June 14, 2009
June 14, 2009
June 17, 2009
Division Experimentation & Lab-Oriented Studies
14.224.1 - 14.224.14
Application of the PID Control to the Programmable Logic Controller Course
The proportional, integral, and derivative (PID) control is the most widely used control technique in the automation industries. The importance of the PID control is emphasized in various automatic control courses. This topic could easily be incorporated into the programmable logic controller (PLC) course with both static and dynamic teaching components.
In this paper, the integration of the PID function into the PLC course is described. The proposed new PID teaching components consist of an oven heater and a light dimming control as the static applications, and the closed-loop velocity control of a permanent magnet DC motor (PMDCM) as the dynamic application. The RSLogix500 ladder logic programming software from Rockwell Automation has the PID function. After the theoretical background of the PID control is discussed, the PID function of the SLC500 will be introduced. The first exercise is the pure mathematical implementation of the PID control algorithm using only mathematical PLC instructions. The Excel spreadsheet is used to verify the mathematical PID control algorithm. This will give more insight into the PID control. Following this, the class completes the exercise with the PID instruction in RSLogix500. Both methods will be compared in terms of speed, complexity, and accuracy.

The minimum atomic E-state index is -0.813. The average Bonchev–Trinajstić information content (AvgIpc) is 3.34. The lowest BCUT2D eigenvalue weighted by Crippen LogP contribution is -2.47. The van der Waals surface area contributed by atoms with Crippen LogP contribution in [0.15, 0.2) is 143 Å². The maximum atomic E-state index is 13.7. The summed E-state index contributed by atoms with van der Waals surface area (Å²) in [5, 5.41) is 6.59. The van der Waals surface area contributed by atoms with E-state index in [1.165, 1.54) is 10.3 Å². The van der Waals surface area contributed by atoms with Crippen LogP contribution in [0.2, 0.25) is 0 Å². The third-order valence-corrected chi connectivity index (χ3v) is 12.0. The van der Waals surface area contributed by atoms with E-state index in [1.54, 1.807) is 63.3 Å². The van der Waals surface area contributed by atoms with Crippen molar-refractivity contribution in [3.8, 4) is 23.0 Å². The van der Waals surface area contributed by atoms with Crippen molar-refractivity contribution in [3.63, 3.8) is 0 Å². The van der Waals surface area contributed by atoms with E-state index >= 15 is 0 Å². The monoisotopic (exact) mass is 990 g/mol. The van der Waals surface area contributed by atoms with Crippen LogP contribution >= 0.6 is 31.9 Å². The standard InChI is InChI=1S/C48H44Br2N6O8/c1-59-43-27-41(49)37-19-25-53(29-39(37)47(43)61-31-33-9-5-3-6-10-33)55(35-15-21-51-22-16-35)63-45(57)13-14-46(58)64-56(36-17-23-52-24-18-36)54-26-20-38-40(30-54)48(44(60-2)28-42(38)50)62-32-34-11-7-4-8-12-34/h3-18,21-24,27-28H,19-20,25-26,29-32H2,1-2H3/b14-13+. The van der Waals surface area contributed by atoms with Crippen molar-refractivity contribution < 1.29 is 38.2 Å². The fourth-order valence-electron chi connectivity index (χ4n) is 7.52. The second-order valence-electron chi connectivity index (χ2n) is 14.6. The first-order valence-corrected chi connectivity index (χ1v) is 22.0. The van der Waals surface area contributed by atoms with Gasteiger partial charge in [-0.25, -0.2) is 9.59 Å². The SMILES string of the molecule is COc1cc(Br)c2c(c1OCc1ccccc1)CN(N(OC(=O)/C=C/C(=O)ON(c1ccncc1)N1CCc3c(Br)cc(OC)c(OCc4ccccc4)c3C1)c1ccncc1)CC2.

The laboratory assignments in controlling the oven heater temperature and dimming the lamp are given to the students so that they experience the effectiveness of the PID control. The students will practice the scaling of input and output variables and loop closure through this exercise. The closed-loop control concept is emphasized through these exercises. The closed-loop PMDCM control is the last assignment of the PID teaching components. The two PMDCMs are connected back-to-back to form a motor-generator set. The PMDCM generator works as a tachometer to close the velocity loop. The various step responses of the proposed PID controller based on the SLC500 PLC are investigated to decide the optimal tuning of the velocity control loop. The assessment methods are included in the assessment section.
The teaching of the PID control concept is never trivial. Especially in PLC courses, the demonstration and exercise of the dynamic PID control, in addition to the static applications, are very important to emulate the real world applications. The various new PID teaching components in both static and dynamic applications are introduced to the advanced PLC course, EMET430 at Penn State Berks, and some results are summarized in this paper.
The SLC500 PLC training station at Penn State Berks consists of the SLC 5/04 processor and nine Input/Output (I/O) modules installed on a ten-slot modular chassis as shown in Figure 1. Four normally-open (NO) pushbutton switches (green), four normally-closed (NC) pushbutton switches (red), and eight selector switches are provided for the simulation of static PLC
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